Saturday, December 29, 2012

Year in Review -- Sort of

I've been letting this blog sit idle over the holidays, while I've been enjoying time with my wife and friends, and a few days off of work.  I'm almost reluctant to break that, but I have a tradition of doing a year in review, and I'm reluctant to break that as well.  So, instead of not doing it entirely, I'm just going to do a lazy and sloppy job of it, and that way I can have it both ways.

The most relevant news for this blog is that I've begun blogging regularly again.  At least twice a week, which is not exactly phenomenal, and I've kind of slacked off during the holidays, but it's better than I've been doing.  In honor of the new blogging, I redesigned the blog.  On the other hand, maybe it was the other way around.

Kristin and I went to a lot of conventions this year: Boskone, Readercon, WorldCon, and World Fantasy.  We also went to visit her brother and his family, her parents and sister, and my family.  All this traveling used up most of my vacation time, so I didn't have enough to travel for the holidays, so it's just been some relaxing  in Boston for us this holiday season.

Also a big story is that my short novel, A Phoenix in Darkness, was finally published at Black Gate.  I'm fond of that story, and I'm glad that John O'Neill wanted it for his magazine, as one of the first stories published in the new online format.  It is an older story, though, and I like to think that I'm a better writer now than when I first wrote it, so there are some places where I wish the prose was more polished and the plotting cleaner and the pace smoother.  But I'm sure that five years from now I'll look at the stories I'm writing now and wish I could revise them, and if I waited for stories to be perfect before they were published, I'd never publish anything.

In other news, I now have a book under contract, meaning that it will be published someday.  Unfortunately, I don't know the release date yet, and the publisher hasn't yet announced it, so I'm keeping details under wraps for now.

I've also begun blogging occasionally at Black Gate.  I'll be doing monthly reviews of self-published books, the first of which should be out soon.

So it's been a busy year for me, and I've had a lot of fun.  I'll be back in a couple of days with my New Year's Resolutions, such as they are.

Sunday, December 16, 2012

Review of The Hobbit: An Unexpected Journey

Kristin and I saw the first episode of The Hobbit last night, in "glorious" IMAX 3D. We didn't feel that the 3D added much, and because it was done with polarized glasses, the movie tended to get blurry whenever we tilted our heads, but overall the experience was fun.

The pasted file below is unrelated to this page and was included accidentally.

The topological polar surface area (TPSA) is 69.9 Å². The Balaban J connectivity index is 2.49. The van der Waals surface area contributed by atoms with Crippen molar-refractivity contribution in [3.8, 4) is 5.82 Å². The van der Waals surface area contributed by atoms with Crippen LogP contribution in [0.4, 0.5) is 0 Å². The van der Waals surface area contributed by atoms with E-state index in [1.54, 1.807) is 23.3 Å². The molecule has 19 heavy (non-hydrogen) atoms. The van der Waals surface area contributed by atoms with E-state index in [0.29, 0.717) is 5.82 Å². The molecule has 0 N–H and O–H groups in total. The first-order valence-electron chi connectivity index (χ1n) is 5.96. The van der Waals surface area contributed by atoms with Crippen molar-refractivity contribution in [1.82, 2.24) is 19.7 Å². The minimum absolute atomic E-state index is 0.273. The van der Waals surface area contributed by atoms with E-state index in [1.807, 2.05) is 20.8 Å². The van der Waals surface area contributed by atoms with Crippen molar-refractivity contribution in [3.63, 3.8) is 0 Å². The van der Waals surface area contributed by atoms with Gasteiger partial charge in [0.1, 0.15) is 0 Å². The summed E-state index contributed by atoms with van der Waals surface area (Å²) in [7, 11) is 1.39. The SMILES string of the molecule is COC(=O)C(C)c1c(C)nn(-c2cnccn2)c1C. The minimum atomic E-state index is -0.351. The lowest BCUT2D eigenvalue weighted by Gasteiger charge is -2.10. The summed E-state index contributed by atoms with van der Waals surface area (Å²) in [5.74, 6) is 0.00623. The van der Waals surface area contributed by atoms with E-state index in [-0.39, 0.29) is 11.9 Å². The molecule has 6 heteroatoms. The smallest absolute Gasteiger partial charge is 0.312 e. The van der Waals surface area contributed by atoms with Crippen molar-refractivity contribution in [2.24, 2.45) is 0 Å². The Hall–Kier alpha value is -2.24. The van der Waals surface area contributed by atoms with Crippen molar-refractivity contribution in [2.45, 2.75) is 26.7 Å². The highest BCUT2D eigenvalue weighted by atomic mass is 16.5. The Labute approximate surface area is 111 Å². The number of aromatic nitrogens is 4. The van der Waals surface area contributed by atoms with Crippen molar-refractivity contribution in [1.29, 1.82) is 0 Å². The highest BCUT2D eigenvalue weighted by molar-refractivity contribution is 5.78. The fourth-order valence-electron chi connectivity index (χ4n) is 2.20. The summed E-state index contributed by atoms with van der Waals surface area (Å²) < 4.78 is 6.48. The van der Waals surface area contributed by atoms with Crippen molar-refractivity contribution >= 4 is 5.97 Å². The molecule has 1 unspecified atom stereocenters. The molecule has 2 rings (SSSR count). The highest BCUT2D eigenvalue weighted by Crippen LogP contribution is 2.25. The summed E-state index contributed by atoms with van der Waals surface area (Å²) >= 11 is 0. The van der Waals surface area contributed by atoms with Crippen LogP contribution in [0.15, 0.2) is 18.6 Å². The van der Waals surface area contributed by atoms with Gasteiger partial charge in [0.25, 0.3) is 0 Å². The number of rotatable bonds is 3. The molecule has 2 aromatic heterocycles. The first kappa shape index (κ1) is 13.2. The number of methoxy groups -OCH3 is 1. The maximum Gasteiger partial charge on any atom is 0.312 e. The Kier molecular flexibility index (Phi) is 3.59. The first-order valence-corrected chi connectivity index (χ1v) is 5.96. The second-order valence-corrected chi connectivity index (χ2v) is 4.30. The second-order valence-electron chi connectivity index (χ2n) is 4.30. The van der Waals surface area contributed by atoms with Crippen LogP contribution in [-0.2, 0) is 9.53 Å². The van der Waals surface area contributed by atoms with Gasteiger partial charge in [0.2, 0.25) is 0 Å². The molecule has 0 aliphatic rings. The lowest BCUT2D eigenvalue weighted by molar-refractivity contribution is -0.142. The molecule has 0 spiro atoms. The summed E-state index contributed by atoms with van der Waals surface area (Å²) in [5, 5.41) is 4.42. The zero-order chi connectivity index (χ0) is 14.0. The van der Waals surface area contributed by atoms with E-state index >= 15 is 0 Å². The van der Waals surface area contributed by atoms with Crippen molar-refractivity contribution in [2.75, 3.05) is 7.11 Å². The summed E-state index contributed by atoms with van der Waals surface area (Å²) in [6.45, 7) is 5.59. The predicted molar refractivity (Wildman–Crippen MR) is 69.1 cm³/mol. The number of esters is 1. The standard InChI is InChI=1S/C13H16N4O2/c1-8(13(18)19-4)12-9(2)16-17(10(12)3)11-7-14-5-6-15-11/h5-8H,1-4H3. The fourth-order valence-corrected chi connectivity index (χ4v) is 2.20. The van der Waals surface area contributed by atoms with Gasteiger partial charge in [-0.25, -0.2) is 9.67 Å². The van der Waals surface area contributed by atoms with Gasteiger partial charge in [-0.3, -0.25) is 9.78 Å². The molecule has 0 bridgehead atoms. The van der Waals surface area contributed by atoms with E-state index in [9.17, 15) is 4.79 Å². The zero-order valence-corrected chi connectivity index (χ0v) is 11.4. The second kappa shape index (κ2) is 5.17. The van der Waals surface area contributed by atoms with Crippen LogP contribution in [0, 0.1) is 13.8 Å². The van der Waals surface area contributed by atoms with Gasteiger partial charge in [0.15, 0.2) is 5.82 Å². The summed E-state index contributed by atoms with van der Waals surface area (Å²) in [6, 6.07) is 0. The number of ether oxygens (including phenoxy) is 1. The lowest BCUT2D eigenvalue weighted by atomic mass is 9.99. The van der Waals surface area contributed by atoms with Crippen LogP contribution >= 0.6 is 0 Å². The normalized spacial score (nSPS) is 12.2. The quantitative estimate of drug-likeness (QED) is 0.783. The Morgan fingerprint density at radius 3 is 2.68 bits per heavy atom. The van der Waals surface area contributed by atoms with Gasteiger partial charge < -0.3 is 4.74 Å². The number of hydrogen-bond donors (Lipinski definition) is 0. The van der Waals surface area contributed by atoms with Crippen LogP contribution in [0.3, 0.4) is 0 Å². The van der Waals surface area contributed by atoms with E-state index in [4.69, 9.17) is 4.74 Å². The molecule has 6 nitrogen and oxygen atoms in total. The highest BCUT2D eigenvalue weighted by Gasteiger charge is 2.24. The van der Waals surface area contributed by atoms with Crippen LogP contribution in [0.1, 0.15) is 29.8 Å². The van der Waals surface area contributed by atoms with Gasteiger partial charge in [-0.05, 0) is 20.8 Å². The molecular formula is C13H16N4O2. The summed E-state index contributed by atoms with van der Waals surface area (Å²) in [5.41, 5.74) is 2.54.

My strongest impression of the movie was that it was too long. Peter Jackson, the same director who did The Lord of the Rings, split the book into three parts, and this part, at least, had considerable filler and flashbacks. Thorin Oakenshield's backstory was interesting, and probably worthwhile for the story they're trying to tell, but did we really need ten minutes or so of the older Bilbo working on his book and discussing the Sackville-Bagginses with Frodo? That seems like it was just an excuse to have an Elijah Wood cameo.  And did the fight between the rock giants add anything? Did the running fight with the goblins have to go on for quite so long?  In case you're wondering, I'm thinking the answer to these is no.

Since you can't get eight hours worth of three movies just from the book alone, there was always going to be plenty of additional material. Some of it was rather silly. Radagast, the brown wizard and Gandalf's peer, came across that way. However, while I wish his character had been treated more seriously, I approve of his inclusion and what it means. Radagast was the means of introducing the audience to the necromancer who is responsible for the darkening of Mirkwood. That necromancer barely gets a mention in the books, but the wizards' battle against him is an important chapter in the events preceding The Lord of the Rings. I take his presence and Radagast's introduction to mean that Peter Jackson intends to give this battle a full treatment, of which I approve.

Other silly parts were pretty unavoidable, as they were lifted directly from the book. The dwarves singing as they cleaned Bilbo's dishes while flinging them around, for example. Actually, the treatment in the movie was probably more serious than in the book, and helped to give some insight into dwarves. The dish washing scene showed them working together with preternatural coordination, and in this sense the song becomes a work song, meant to keep rhythm as the dwarves work together in concert. A scene of dwarf smiths working together in the prologue served both to foreshadow and explain this. I would have liked to see more of this coordination, especially in the fight scenes. It came through in the fight with the trolls, but not so much in the fight with the goblins. That was partly because there were hundreds of goblins, and the running battle, where each dwarf has to fight off a dozen or so goblins at a time, made it hard to show this. Plus the scene was so frenetic that I may have missed what there was of it. I hope that Peter Jackson does show more of this dwarven coordination in the future, as it helps to give them more character, and explain how they can be such a powerful influence on Middle Earth without the magical power of the elves.